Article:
My hopes and dreams now the days of parenting little kids are behind me

Photo: iStock
Photo: iStock 

My son turned 10 recently, which means both of my kids are in double digits now.

My parenting work isn't done, obviously. Far from it. My husband just drove my stepson to university. He's "launched," I guess. But he'll still need guiding.

Heck, I still need guiding. I was in my late 30s when I called my parents to tell them my marriage was over and then cried in their kitchen on-and-off for two years. Mostly around major holidays. (Whee!)

So you're never done parenting, I'm gathering. But my days of parenting little kids are behind me. They don't need me as much for basic survival. They don't look to me as much for their entertainment.

They make their own plans and tuck themselves in and send me texts that make me laugh during work. (It's embarrassing how high my heart soared when my daughter started a text string labelled "FAM GC.") (Family group chat.)

They've gotten big. Which is, itself, an incredible gift. It's also got me reflecting on a decade gone by.

My son gets birthday wishes. I have birthday hopes.

I hope I made a big enough deal about the big stuff and a small enough deal about the small stuff. You don't know, as they're happening, what moments will turn into milestones and memories that will forever shape the way your kids go through the world. Those moments are rarely, I'm finding, the trips and triumphs and traumas you assume will loom large forever.

I hope I haven't glossed over tiny moments, good or bad, that felt monumental to them. I hope we've lingered long enough. I hope I haven't inflated moments, good or bad, that didn't deserve a big chunk of our time or our hearts. I hope we moved on quickly enough.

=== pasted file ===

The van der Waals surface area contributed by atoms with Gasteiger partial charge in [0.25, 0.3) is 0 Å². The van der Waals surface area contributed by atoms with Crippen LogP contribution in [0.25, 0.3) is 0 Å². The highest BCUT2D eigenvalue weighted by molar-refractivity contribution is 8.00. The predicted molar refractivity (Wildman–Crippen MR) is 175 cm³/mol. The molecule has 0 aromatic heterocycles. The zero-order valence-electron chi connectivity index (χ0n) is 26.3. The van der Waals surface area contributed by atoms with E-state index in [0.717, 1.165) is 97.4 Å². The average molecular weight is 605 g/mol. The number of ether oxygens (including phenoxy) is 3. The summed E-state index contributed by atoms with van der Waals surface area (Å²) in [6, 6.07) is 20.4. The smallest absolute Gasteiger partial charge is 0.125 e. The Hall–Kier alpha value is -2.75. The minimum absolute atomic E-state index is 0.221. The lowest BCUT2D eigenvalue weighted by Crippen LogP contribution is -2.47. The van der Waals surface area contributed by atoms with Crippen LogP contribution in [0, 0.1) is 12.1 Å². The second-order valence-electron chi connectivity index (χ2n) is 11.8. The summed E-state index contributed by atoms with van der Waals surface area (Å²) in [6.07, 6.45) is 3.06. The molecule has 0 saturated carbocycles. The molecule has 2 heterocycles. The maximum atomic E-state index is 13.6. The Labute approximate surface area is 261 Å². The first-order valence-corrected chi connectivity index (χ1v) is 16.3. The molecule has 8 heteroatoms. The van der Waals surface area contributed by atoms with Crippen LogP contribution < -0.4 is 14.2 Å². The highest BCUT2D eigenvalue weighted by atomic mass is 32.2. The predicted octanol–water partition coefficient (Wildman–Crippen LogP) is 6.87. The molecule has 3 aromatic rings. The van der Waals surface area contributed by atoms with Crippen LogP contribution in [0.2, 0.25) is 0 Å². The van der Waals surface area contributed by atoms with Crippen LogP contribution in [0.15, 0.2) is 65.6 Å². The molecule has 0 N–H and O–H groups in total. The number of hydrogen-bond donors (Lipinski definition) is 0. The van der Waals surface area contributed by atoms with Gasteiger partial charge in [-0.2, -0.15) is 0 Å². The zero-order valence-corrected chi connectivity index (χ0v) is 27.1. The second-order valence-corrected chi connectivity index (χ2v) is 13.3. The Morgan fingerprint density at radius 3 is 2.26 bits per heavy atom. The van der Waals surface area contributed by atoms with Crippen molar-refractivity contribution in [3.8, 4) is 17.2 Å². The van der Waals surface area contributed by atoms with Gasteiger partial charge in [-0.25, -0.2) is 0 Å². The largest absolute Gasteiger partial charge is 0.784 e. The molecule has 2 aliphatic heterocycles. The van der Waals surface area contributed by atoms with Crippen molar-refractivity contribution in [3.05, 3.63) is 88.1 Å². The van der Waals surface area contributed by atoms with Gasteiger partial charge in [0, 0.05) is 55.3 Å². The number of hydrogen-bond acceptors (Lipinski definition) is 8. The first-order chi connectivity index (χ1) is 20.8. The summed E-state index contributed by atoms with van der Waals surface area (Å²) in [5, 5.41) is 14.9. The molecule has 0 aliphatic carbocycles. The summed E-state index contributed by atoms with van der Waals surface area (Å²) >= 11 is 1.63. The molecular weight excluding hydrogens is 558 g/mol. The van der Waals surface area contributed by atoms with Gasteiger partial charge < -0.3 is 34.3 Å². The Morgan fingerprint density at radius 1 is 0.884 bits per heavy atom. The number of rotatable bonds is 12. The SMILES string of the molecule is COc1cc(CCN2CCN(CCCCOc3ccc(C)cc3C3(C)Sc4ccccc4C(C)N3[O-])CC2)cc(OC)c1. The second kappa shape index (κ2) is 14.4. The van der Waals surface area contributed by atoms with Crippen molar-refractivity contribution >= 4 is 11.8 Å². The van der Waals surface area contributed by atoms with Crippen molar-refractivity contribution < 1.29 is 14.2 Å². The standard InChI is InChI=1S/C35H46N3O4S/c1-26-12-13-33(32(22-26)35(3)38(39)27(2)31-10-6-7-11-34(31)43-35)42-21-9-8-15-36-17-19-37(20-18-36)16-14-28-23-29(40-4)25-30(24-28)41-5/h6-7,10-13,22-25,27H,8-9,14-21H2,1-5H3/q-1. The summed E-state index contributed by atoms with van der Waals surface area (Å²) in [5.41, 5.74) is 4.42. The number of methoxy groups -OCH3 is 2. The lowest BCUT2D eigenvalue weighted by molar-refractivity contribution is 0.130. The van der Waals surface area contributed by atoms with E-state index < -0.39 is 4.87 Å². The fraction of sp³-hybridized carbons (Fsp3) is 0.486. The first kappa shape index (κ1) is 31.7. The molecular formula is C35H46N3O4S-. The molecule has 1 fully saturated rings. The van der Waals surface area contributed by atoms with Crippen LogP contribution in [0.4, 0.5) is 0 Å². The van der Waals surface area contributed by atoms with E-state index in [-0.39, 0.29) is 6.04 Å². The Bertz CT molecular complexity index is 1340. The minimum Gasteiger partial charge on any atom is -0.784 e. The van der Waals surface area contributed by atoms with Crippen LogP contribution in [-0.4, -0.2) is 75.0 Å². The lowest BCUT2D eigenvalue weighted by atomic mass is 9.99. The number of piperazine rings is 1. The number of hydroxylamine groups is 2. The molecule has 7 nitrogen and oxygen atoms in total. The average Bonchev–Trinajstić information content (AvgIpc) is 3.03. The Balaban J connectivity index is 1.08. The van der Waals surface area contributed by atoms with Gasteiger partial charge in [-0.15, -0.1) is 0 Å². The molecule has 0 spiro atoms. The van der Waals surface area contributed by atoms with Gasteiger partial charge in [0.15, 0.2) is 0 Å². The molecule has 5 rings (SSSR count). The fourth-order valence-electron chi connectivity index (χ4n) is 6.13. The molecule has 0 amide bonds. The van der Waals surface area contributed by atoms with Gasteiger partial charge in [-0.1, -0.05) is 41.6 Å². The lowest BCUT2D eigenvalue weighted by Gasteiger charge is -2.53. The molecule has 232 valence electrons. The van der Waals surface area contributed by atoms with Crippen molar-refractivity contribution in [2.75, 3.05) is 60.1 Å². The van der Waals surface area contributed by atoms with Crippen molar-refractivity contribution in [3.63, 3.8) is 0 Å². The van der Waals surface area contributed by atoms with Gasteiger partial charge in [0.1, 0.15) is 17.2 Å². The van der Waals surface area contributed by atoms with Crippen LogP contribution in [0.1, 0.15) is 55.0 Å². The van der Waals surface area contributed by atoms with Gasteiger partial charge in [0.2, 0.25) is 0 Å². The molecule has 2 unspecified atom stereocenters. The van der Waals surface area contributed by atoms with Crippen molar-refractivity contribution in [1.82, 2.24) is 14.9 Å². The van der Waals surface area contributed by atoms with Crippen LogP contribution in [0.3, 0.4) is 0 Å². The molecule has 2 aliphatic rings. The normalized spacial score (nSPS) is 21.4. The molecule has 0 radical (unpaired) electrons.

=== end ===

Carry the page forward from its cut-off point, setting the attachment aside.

I hope I've stepped in for the right number of sibling disputes. Not so many that they can't work toward a compromise on their own. Not so few that their relationship feels bogged down by conflict and resentment. I hope they always adore each other.

I hope they've seen me laugh a lot. At myself. At them, when they wanted me to. At stuff that could've ruined our days had we let it. (Looking at you, times my car was towed from outside their school. Yes, times. Plural.)

I hope I've made them apologise the right amount. Often enough that they know how to say, "I'm sorry." Not so often that they rush through it, forgetting to pause and check how their insides feel when they've hurt someone.

I hope they keep letting me tell them crazy, made-up bedtime stories. Even though the characters haven't changed much since they were babies. Even though they can tuck themselves in. Even though they can read to themselves.

I hope they've learned that the world is filled with enough risk to deserve their caution, but not so much risk to keep them isolated and scared.

I hope they feel a pull to make the world safer and healthier and more equitable for the people around them.

I hope they'll start packing their own lunches this year.

I hope my son will add a vegetable or two to his current repertoire of two.

I hope it's OK that I usually say yes to ice cream after breakfast.

I hope they know they're the centreĀ of my universe, but not the centreĀ of the universe.

I hope they're becoming the kind of friends you want for your whole life. And the kind of roommates you don't mind having in university. And the kind of employees you hope to hire. And the kind of colleagues you hope to work with. And the kind of partners you hope to grow old with. And the kind of adults who visit their aging mum a lot.

I hope I'm doing OK. My son and I are a decade in. My daughter and I, a few years more. I hope we get decades and decades and decades more. I know not to take a minute of it for granted.

I hope we keep growing - if not all in the same direction, at least along paths that easily and happily cross for our whole lives.

Chicago Tribune